Why 4 districts are struggling with transgender bathroom policies
Numerous districts are the subject of transgender lawsuits for not allowing transgender students to use bathrooms that correspond to their gender identity. While many of these schools have adopted more inclusive transgender bathroom policies as a result, one district recently had to reverse a more progressive initiative due to community backlash.
Yesterday, three judges on the 11th U.S. Circuit Court of Appeals, which sets legal precedents for Georgia, Alabama and Florida, asked lawyers questions regarding a civil rights lawsuit against St. Johns County School District in Florida for not allowing a high school transgender student to use the boys’ bathroom, reported Atlanta Journal-Constitution.
The federal appeals court will rule whether the district should be ordered to allow students to use the bathroom that matches their gender identity, reported AL.com.
In Illinois, Township High School District 211 recently voted to ease bathroom and locker room restrictions after two parties filed transgender lawsuits against the district, reported Chicago station WGN9.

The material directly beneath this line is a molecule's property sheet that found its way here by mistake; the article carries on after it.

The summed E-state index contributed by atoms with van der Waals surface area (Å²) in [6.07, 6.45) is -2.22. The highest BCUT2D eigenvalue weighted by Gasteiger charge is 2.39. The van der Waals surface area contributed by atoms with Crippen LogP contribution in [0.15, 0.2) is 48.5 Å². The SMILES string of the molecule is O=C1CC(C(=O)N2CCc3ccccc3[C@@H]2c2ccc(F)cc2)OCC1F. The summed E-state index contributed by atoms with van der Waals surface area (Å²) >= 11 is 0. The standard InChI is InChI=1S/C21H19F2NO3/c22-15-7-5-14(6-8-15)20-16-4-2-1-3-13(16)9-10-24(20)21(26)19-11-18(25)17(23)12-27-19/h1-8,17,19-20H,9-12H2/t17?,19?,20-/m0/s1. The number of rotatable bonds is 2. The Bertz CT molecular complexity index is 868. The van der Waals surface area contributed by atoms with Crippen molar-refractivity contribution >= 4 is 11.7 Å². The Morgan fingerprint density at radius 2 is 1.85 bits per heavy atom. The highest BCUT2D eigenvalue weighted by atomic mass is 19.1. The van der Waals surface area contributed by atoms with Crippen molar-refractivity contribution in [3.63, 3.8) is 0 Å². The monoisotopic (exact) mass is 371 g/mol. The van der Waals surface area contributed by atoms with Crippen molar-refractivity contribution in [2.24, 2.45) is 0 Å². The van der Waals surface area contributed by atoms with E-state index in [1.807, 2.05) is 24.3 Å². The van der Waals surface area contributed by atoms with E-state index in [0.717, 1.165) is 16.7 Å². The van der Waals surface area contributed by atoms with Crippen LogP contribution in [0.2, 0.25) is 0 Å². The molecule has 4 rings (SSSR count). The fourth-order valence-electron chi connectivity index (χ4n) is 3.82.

In Indiana, a federal judge ruled in June that Evansville Vanderburgh School Corporation violated Title IX for not allowing a transgender boy to use a men’s restroom—even though the district let him use a gender-neutral lavatory, reported Courier & Press.
Meanwhile, “death threats, student harrassment, and vandalism of school property have forced Pickens County Public Schools in Georgia to backtrack a decision that allows transgender students to use restrooms of their choice, the district superintendent told ABC News.
Transgender students will have to use single-stall private bathrooms until Pickens County has consulted with law enforcement and safety professionals, reported the news outlet.
Debunking myths about transgender bathroom policies
Concerns about allowing transgender students to choose which bathrooms to use are often misplaced, Jenny Betz, director of education and youth programs for the Gay, Lesbian & Straight Education Network, told District Administration. “There is zero evidence that shows other students are unsafe when a transgender student uses the bathroom,” Betz says.
In Minnesota, Saint Paul Public Schools addressed concerns that some community and staff members felt about adopting more inclusive transgender bathroom policies. Some believed that a student would pretend to be transgender to use a certain bathroom to see others naked or to play on a sports team to gain a competitive advantage, reported DA.
“Some of the folks who were really concerned about the policy started to have a better understanding about what it means to be transgender after hearing from several of our youth and our parents of transgender students,” Ryan Vernosh, Saint Paul’s policy and planning administrator, told DA. “It helped tremendously to broaden some people’s perspectives.”